This year, due to the Covid-19 pandemic, International Film Festival of India (IFFI) will take place with socially distanced screenings (limited physical), digital screenings, and the entire knowledge series, open forum and masterclasses in virtual format
As Covid-19 continues to reshape the festival calender across the world, the International Film Festival of India is adopting a hybrid online-physical model for its 51st edition beginning November 20. IFFI is organised by the Directorate of Film Festival under the Ministry of Information & Broadcasting, Government of India in collaboration with the State Government of Goa (Entertainment Society of Goa) and the Indian film industry. IFFI will take place with socially distanced screenings (limited physical), digital screenings, and the entire knowledge series, open forum and masterclasses in virtual format.
Directorate of Film Festival has received large number of film entries from producers and sales agents for Indian Panorama Section and International Competition Section of the 51st International Film Festival of India to be held from November 20-28, 2020.
The 51st IFFI 2020, being planned as a hybrid event due to Covid-19, would screen the films on its official digital platform along with the theatrical screenings during the festival in Goa, subject to then prevailing conditions.
The preparations for 51st edition of the IFFI have begun in full swing. IFFI is on the lookout for International Jury members for IFFI 2020 and some big names are expected to be part of it.
Asia’s oldest event of its kind, IFFI still holds on to its pre-eminent position as a showcase of cinematic excellence. It has over the years witnessed numerous alterations in character, nomenclature, location, dates and duration. Through it all, it has remained steadfast in its emphasis on showcasing the diversity of Indian cinema as well as in its commitment to the celebration of excellence across moviemaking genres.
Over the past two and a half decades, several other international film festivals have sprung up across India, notably in Kolkata, Kerala and Mumbai, and they all contribute meaningfully to the collective task of taking quality cinema to people weaned principally on a staple diet of star-driven, song and dance extravaganzas. But IFFI continues to retain its preeminent position owing to its size, scope and vintage.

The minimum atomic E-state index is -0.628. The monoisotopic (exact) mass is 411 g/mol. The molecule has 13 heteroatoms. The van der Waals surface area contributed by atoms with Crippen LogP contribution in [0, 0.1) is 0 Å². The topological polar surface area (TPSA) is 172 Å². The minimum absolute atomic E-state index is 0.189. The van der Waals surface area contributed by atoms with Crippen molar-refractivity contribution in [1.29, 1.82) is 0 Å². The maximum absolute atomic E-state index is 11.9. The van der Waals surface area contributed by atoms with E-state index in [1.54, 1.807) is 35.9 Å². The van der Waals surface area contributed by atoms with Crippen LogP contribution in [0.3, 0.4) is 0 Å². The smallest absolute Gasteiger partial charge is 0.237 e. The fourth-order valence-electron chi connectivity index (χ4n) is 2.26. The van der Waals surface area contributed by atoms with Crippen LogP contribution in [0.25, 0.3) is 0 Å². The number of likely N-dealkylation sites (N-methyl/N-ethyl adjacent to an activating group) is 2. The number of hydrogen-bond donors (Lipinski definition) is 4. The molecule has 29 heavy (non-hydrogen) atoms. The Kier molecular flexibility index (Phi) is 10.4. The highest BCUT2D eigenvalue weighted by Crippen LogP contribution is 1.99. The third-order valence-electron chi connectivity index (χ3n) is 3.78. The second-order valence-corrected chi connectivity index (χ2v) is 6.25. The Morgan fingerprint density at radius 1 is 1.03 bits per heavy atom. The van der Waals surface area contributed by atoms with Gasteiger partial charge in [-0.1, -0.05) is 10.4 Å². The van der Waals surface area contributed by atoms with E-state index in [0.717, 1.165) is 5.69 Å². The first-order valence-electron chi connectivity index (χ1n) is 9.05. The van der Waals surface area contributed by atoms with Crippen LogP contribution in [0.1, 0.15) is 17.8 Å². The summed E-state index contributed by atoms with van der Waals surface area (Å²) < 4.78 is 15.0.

Not just in the Indian context but also in relation to the other major Asian film festivals, IFFI matters. And this is despite all the inevitable ups and downs that it has seen over the years.
All the other major Asian festivals – Tokyo, Busan and Shanghai – are of far more recent origin and therefore lack the history that is associated with IFFI. IFFI hands out prize money to the tune of US$ 200,000. The winner of the Golden Peacock for the best film takes home $80,000. That apart, the best director and the Special Jury Prize winner bag $30,000 each, while the two acting prizes come with a cash component of $20,000 each.
IFFI also confers two Lifetime Achievement Awards – one to an international film personality, the other to an Indian great. The moves to push IFFI up a few notches have unfolded since the coastal state of Goa became its permanent venue in 2004. IFFI now has a far more settled feel than ever before, with each improvement in terms of infrastructure and programming initiatives adding value to both the event and the location.
On the programming side, IFFI not only unveils the best films from around the multilingual country with the aim of providing a glimpse of the sheer range and dynamism of Indian cinema, it also puts together a remarkable slate of brand new world cinema titles.
IFFI also hosts many retrospectives, tributes, master classes and special sections, which enhance the variety and depth of the event. The master classes have emerged as a highlight of the festival, especially for film school students who converge in Goa during the ten-day event.
India’s first international film festival was organized within five years of the nation attaining Independence. It was a non-competitive event held in 1952 in Bombay (Now Mumbai). A special feature of the inaugural function was the screening of the first film screened in India in 1896 by the Lumiere brothers. Frank Capra was part of the American delegation that attended the festival.
After a fortnight-long run in Bombay, the festival travelled to Calcutta (now Kolkata), Madras (now Chennai) and Delhi. The first international film festival of India is rightfully credited with triggering a burst of creativity in Indian cinema by exposing young Indian filmmakers to the best from around the world, especially to Italian neo-realism.
Six decades on, IFFI continues to provide a useful platform to young Indian filmmakers who work outside the mainstream distribution and exhibition system and in languages that do not have access to the pan-Indian market that Hindi cinema has.
The Indian Panorama, a section that is made up of both features and non-features, opens global avenues for films made by veterans and newcomers alike.
IFFI now has a permanent home in Goa. The coastal state has benefitted appreciably from the shift. Its cinema has received a huge fillip in the decade and a half that Panaji has hosted IFFI. Filmmakers in the coastal state have been increasingly making their mark on the national and international stage.